This is surely a further example of big brother interference. While I appreciate the necessity to monitor the incredible increase in obesity — virtually world wide — this can only apply to fast food restaurants. I cannot see legislation being levelled at Heston Blumenthal or Gordon Ramsay. While it may not be that healthy, a starter of Coquille St Jacques, followed by a Tournedos Rossini and finishing with a Sticky Toffee Pudding and Caramel Sauce takes some beating for flavour — and certainly calories!
The proposal, following on from consultations with the industry and other stakeholders, could see restaurants forced to curb the calorie content of several specific dishes, including pizza at 1,040 calories, and chips, waffles and mashed potatoes at 416 calories.
However, the industry is less restricted under the guidelines than other food providers, with coleslaw, potato salad, onion bhajis, pakoras, vol-au-vents, tempura prawns, Yorkshire puddings and prawn cocktails limited to 134 calories in supermarkets and 555 calories at restaurants.
Dr Alison Tedstone, chief nutritionist at Public Health England, said: “Children and adults routinely eat too many calories and severe obesity in 10- to 11-year-olds has reached an all-time high.
“These are early days in the calorie reduction programme but the food industry has a responsibility to act. We are consulting on ambitious guidelines to help tackle everyday excess calories – we welcome the industry’s feedback to help shape the final guidelines.”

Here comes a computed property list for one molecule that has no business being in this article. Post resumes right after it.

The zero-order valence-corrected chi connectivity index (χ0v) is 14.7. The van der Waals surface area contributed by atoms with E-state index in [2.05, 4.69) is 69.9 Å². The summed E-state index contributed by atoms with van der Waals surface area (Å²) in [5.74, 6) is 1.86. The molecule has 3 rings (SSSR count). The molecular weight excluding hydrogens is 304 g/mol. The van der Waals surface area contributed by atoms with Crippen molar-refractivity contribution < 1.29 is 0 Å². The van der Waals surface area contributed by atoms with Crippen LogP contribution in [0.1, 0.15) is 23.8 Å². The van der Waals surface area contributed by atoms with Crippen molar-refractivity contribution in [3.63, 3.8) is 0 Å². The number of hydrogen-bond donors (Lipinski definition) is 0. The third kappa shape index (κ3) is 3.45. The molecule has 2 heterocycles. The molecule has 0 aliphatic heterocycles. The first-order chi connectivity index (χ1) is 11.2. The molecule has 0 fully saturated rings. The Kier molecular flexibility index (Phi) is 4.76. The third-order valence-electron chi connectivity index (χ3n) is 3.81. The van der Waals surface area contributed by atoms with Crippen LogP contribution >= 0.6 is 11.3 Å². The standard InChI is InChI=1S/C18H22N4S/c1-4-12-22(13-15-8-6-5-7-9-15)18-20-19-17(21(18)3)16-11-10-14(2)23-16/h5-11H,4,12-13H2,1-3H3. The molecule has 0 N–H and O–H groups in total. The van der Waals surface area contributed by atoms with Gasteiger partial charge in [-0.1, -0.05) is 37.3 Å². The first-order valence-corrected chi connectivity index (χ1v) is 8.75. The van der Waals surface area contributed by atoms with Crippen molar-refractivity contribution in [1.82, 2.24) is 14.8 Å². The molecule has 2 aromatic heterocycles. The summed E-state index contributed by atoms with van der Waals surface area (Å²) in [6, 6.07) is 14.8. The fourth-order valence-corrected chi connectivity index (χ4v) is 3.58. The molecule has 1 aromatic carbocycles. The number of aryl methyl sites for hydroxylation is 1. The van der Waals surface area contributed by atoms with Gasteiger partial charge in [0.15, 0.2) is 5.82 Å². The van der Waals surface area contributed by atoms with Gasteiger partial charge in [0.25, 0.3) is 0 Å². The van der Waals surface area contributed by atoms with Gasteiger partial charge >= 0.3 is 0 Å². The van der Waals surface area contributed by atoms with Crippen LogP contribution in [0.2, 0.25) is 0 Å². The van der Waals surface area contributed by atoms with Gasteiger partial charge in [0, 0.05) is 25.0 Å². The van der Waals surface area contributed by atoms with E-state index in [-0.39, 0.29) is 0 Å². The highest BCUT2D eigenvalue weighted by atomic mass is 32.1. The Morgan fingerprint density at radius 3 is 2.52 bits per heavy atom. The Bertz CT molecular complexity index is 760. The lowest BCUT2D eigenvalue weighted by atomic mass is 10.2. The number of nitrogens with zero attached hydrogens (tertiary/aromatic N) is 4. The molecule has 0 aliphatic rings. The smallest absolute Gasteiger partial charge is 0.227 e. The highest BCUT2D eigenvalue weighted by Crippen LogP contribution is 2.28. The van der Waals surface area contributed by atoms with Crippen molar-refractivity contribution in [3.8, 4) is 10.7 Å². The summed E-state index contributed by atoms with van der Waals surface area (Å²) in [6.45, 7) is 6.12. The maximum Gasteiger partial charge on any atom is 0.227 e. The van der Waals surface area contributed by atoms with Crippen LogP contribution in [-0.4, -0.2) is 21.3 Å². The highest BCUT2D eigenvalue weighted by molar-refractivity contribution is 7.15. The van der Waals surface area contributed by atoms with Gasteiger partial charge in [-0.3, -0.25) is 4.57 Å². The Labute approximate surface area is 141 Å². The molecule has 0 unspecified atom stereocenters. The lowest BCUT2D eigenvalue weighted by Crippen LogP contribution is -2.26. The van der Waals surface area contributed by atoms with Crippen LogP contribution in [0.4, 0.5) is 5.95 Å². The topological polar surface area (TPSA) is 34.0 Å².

The consultation, following further approvals, could roll out in spring. It comes amid concerns that calorie counting and labelling could put extra pressure on an industry already struggling under the strains of skills shortages, business rates and high rents.
In September 2018 UK Hospitality chief executive Kate Nicholls said: “The consultation does seem to acknowledge that there will be difficulties for some businesses, particularly smaller ones, to implement calorie labelling. UK Hospitality has been very clear that any inflexible mandatory requirements will place considerable burdens on smaller businesses and those venues that change their menus regularly.
“UK Hospitality will be using the consultation as an opportunity to reiterate that point and highlight the efforts already being undertaken by the sector to provide transparency and choice.
“At a time of economic and political uncertainty, and with costs continuing to rise for employers, the last thing businesses need is additional, unwieldy legislation. We will be making this point forcefully to the government to ensure that any new rules are proportionate and take into account the challenges faced by SMEs.” (small and medium size enterprises)
With the law also pushing for restaurants to list contents of their dishes so as to avoid fatal allergies, the need to start calculating calorie/carbs/proteins/fat contents for a restaurant will cripple an already struggling industry.
I am reminded when Michael Winner, famed film director and latterly food critic, was offered a 50.000 pounds advance to write a book on how he had lost so much weight he told the publishers that his advice was not worth that amount of money. The book would be very short it would just say: ‘Eat Less Food’!
(Some content courtesy of the Caterer and Hotelkeeper)